Use some of the following activities to help students integrate their reading experiences with other curriculum areas. These can also be used for extension activities, for advanced readers, and for building a home-school connection.

Social Studies
(Reading Standards, Integration of Knowledge & Ideas, Strands 7 and 9)

1.    Ask students to research baseball in the late 1800s. How was the game played? Who were the important players? Who was allowed to play and who wasn’t? Why did baseball become such a popular sport for so many? Research why baseball was an important part of the American experience.

2.    Have students compare and contrast the book about William Hoy with other sports biographies, including those about Jim Thorpe,  Joe Louis,  Louis Sockalexis,  Marcenia Lyle,  and Duke Kahanamoku (available from Lee & Low Books).  How were these leaders’ experiences similar? What character traits did they share that allowed them to overcome obstacles? What legacies did they leave behind? How did they change people’s minds and society?

Social Studies/Sports
Ask students to research other important deaf athletes and their contributions to their sport and to the deaf community as a whole.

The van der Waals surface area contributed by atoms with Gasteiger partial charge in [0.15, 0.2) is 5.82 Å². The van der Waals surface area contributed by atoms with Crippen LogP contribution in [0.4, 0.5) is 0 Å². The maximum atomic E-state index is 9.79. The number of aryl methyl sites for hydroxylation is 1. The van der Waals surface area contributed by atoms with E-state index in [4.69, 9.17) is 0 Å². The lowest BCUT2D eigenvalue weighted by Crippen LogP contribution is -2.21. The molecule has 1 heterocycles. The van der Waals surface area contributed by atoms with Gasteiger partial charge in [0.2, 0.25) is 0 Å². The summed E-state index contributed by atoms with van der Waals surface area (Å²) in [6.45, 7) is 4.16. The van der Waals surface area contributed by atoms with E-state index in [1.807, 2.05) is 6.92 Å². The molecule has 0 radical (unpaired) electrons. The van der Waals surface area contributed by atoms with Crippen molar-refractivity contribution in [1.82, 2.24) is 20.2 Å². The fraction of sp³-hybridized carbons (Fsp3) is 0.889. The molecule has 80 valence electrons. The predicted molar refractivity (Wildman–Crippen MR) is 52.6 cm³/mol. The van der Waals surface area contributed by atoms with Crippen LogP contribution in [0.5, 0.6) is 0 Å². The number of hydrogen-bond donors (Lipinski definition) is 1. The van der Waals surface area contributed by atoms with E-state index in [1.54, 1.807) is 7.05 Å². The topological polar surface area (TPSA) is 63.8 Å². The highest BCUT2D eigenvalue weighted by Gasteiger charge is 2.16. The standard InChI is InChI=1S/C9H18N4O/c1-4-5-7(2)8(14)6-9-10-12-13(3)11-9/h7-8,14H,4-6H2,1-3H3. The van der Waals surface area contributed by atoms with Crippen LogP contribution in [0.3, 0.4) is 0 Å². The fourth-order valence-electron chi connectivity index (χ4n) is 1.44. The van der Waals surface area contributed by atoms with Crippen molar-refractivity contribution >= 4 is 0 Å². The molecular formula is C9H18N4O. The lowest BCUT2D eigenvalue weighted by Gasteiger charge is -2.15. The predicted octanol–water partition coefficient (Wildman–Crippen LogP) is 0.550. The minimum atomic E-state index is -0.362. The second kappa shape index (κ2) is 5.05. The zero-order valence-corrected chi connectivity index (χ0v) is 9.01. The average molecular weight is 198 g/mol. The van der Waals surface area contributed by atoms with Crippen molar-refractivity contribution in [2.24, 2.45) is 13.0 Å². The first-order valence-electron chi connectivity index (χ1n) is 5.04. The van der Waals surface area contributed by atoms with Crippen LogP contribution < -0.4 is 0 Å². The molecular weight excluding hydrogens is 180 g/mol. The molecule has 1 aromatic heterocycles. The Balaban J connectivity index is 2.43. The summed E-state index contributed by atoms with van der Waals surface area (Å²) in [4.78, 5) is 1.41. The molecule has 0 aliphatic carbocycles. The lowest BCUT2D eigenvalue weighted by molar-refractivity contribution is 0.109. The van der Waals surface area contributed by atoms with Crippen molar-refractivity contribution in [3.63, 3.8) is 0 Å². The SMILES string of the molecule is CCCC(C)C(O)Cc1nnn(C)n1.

(Mathematics, Operations and Algebraic Thinking)

1.    Statistics are a huge part of understanding baseball. Introduce students to the general concepts of batting averages. What is a good batting average? What is a poor batting average? Ask students to research their favorite baseball players and present that information in a variety of ways (charts, graphs, rankings, etc.).
2.    Have students compare how Hoy’s batting average improved from one season to the next. What was the difference between Hoy’s first season in minor league baseball and his second season?
3.    Baseball stats and Hoy’s life lend themselves to concrete word problems. Consider creating word problems such as: If Hoy was born in 1862 and died in 1961, how old was he when he passed away? If Hoy started playing in the major leagues in 1888 and retired from baseball in 1902, how many years did he play in the major leagues? How many years ago did Hoy last play baseball? If Hoy were alive today, how old would he be?

(Reading Standards, Integration of Knowledge & Ideas, Strands 7 and 9)